Dried Tomato’s Packed In Olive Oil

Selecting tomato’s to be dried. Select any kind of Tomato, ripe, but not over ripe, still firm and free of insect damage or bruising. The yield varies considerably depending on the moisture content of the tomatoes, which depends upon the type of tomato you select weather and gardening conditions.
* Oven drying, set oven temperature to 130 to 145 degrees. Prop open (crack oven door) to allow warm moist air to escape.
* Counter top electric dehydrator. Follow instructions for your dehydrator.

Cut small tomatoes, grape, cherry and Roma types in half. Cut large tomatoes in to 1/4 size. Under running cold water remove seeds. Dust with your choice of herbs. Place tomatoes ‘Skin Side Down’ on drying racks.

Drying time depends on temperature and water content of the tomatoes, the thickness of the slices, and how well the air is able to circulate around them. When done, the tomatoes should be flexible, like a fresh raisin, not brittle. Dehydrating Your Fruit and Vegetable Harvest
Hint If you are going to pack your tomato’s in olive oil, error on being a little moist over being overly dry.

Let your tomatoes cool to room temperature this will take about 20 to 30 minutes. Fill zip lock bags. Don’t overfill the bags, leave a little room for expansion. Do try to avoid leaving any excess air pockets! A vacuum bag is a better choice. Be sure to squeeze out the extra air.

Storing your dried tomatoes. Store dried tomatoes in a cool dark place. The freezer is best, the dried tomatoes will retain their color and flavor for about 9 to 12 months. A refrigerator is OK for a few weeks, but if there is much moisture left in them, they WILL soon start to get moldy.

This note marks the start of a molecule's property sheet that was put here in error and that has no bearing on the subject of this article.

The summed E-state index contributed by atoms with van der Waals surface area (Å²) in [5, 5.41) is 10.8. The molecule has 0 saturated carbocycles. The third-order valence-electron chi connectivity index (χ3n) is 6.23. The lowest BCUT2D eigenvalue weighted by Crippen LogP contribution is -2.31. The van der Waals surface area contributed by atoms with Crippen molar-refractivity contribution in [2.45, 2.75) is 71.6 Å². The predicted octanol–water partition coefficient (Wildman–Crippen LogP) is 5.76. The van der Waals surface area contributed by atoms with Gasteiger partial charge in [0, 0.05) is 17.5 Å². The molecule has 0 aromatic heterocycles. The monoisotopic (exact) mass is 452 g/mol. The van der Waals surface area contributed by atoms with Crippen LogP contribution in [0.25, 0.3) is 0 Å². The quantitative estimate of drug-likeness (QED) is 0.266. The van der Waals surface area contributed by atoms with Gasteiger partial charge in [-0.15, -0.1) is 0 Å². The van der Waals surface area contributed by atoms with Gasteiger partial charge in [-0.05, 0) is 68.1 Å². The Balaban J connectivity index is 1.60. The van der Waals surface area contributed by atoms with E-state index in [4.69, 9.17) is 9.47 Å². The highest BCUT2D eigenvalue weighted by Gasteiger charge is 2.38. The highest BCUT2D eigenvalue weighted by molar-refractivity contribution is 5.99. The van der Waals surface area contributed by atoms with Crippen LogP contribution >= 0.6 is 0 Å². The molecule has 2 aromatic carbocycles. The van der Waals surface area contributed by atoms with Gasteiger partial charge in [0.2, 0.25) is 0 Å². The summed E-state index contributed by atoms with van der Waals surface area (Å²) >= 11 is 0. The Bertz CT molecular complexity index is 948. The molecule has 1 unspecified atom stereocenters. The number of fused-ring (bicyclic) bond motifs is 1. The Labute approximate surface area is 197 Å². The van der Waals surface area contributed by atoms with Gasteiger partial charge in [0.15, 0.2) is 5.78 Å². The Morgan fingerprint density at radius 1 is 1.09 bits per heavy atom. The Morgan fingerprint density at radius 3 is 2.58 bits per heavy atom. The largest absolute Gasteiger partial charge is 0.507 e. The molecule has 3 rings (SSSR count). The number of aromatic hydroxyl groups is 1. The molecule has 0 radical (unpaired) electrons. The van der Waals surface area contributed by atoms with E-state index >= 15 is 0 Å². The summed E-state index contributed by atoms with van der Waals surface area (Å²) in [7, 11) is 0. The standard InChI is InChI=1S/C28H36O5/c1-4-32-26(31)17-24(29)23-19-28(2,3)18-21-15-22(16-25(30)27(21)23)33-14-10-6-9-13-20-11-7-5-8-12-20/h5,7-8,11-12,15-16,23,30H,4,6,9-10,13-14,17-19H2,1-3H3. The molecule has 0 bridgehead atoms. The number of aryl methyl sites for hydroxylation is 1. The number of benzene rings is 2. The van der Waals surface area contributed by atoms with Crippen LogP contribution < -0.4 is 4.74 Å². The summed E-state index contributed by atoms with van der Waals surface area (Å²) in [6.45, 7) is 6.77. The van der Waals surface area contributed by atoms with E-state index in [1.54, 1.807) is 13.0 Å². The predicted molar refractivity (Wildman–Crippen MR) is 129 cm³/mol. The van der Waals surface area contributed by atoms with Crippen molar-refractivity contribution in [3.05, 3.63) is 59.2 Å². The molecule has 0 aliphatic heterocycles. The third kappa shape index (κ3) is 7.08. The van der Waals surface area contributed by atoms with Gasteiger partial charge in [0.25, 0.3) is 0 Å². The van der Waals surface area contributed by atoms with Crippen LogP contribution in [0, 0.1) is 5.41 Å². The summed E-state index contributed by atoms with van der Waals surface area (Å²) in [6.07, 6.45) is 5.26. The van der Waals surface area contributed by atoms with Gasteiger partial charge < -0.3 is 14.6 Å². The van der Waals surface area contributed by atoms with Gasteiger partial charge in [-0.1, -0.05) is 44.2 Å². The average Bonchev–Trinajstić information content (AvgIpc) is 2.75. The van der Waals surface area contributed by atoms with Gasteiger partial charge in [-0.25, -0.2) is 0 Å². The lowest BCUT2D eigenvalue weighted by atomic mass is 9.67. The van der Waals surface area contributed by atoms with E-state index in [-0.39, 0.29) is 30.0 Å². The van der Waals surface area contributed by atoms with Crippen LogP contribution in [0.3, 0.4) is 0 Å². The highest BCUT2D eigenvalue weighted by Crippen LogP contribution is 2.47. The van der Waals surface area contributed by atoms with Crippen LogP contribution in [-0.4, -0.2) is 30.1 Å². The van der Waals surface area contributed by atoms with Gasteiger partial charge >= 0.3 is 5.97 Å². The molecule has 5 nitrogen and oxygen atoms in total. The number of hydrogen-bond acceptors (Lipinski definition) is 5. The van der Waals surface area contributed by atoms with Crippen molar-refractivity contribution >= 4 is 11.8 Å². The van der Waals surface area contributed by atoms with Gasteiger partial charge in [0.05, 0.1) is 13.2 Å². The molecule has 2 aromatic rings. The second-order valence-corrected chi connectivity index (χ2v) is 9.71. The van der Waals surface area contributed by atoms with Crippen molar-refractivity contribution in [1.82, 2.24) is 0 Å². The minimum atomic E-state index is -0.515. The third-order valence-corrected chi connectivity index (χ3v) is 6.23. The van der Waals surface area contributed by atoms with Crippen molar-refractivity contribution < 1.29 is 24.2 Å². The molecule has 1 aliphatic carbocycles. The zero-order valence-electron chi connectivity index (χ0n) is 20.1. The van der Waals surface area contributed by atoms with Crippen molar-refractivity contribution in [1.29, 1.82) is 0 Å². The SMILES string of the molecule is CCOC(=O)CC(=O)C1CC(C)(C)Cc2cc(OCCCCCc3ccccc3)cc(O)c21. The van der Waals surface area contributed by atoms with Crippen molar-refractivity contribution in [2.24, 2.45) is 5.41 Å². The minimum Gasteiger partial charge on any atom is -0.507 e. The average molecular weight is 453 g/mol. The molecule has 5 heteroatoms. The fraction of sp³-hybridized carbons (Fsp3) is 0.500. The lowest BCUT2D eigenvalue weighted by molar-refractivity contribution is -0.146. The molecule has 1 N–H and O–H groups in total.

Packing Dried Tomato’s In Oil

Using wide mouth, canning jars, 1/2 or 1 pint size. You can use larger jars they’ll store more tomatoes. Wash and sterilize your jars and utensils.

Layering your dried tomatoes in the jar adding between each layer. A pinch salt, a thin slice of garlic, pinch of dried basel and oregano. Repeat this process until you’re nearly at the top of the jar (leave 1/2 inch or more of head space). Use a spoon and press down to compress the ingredients.

Fill your jars with olive oil, make sure that the tomatoes are completely covered with olive oil.
Hint Let jars set a few minutes allowing air bubbles to escape and top off with oil as needed.

Tightly seal and store the jar in a cool, dark place. I think being refrigerated is best, Not Stored in a pantry.

Let your tomatoes sit for a week before consuming them. This will allow your tomato’s, spices and olive oil to infuse and allow your tomatoes to become soft. Ready to grace any dish you prepare.

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7 responses to “Dried Tomato’s Packed In Olive Oil

  1. I put sliced tomatoes on a cookie sheet brushed with olive oil and sprinkled with a Italian spice mix. The trays are placed inside our pickup where the hot Oklahoma sun comes through the window. It works great and doesn’t heat up the kitchen. I store in the freezer and even 12 months later is still good.

    Liked by 1 person

  2. If you sterilised dried tomatoes in oil in a water bath, do you think they would store for longer?

    Liked by 1 person

    • I really don’t know, but FYI, when I was in Europe I knew cooks / gardeners that stored oil packed tomato’s on a lower pantry shelf for 6 months or longer. The darker and cooler the better.
      I want to error on the safe side of storing them.
      Good luck and Happy Gardening

      Liked by 1 person

      • If I have enough tomatoes, I might try it. Sterilising might spoil them by cooking rather than making them unsafe. At the same time, I buy sundried tomatoes in oil which clearly are safe and meant to last more than a week or so, unless unopened….

        Liked by 1 person

  3. Thank you..I love sun dried tomatoes ..my hubbie built me a little box with mesh top and bottom so I can dry outside but I didn’t think of freezing them so thank you 🙂

    Liked by 1 person

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